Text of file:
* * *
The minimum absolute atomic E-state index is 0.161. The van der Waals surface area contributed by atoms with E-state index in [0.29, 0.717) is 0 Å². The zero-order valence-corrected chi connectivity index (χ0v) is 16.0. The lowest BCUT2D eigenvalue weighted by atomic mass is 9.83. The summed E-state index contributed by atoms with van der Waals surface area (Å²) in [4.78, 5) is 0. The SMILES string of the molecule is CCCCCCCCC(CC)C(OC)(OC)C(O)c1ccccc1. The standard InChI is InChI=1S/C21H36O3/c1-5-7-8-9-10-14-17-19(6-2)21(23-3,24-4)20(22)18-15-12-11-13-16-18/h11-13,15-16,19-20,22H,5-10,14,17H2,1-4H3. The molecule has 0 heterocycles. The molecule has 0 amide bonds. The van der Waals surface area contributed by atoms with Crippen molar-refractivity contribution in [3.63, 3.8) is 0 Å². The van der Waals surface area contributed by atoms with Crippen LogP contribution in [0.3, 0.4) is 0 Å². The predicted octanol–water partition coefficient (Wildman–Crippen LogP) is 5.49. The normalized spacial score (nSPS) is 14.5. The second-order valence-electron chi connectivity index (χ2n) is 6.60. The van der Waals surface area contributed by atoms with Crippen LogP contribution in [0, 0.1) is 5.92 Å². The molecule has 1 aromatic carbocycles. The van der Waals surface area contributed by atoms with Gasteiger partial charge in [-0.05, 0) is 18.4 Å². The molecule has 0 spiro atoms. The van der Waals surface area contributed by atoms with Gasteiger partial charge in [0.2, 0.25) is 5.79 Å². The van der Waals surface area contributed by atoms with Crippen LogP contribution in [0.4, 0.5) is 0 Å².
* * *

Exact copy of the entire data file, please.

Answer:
The minimum absolute atomic E-state index is 0.161. The van der Waals surface area contributed by atoms with E-state index in [0.29, 0.717) is 0 Å². The zero-order valence-corrected chi connectivity index (χ0v) is 16.0. The lowest BCUT2D eigenvalue weighted by atomic mass is 9.83. The summed E-state index contributed by atoms with van der Waals surface area (Å²) in [4.78, 5) is 0. The SMILES string of the molecule is CCCCCCCCC(CC)C(OC)(OC)C(O)c1ccccc1. The standard InChI is InChI=1S/C21H36O3/c1-5-7-8-9-10-14-17-19(6-2)21(23-3,24-4)20(22)18-15-12-11-13-16-18/h11-13,15-16,19-20,22H,5-10,14,17H2,1-4H3. The molecule has 0 heterocycles. The molecule has 0 amide bonds. The van der Waals surface area contributed by atoms with Crippen molar-refractivity contribution in [3.63, 3.8) is 0 Å². The van der Waals surface area contributed by atoms with Crippen LogP contribution in [0.3, 0.4) is 0 Å². The predicted octanol–water partition coefficient (Wildman–Crippen LogP) is 5.49. The normalized spacial score (nSPS) is 14.5. The second-order valence-electron chi connectivity index (χ2n) is 6.60. The van der Waals surface area contributed by atoms with Crippen LogP contribution in [0, 0.1) is 5.92 Å². The molecule has 1 aromatic carbocycles. The van der Waals surface area contributed by atoms with Gasteiger partial charge in [-0.05, 0) is 18.4 Å². The molecule has 0 spiro atoms. The van der Waals surface area contributed by atoms with Gasteiger partial charge in [0.2, 0.25) is 5.79 Å². The van der Waals surface area contributed by atoms with Crippen LogP contribution in [0.4, 0.5) is 0 Å².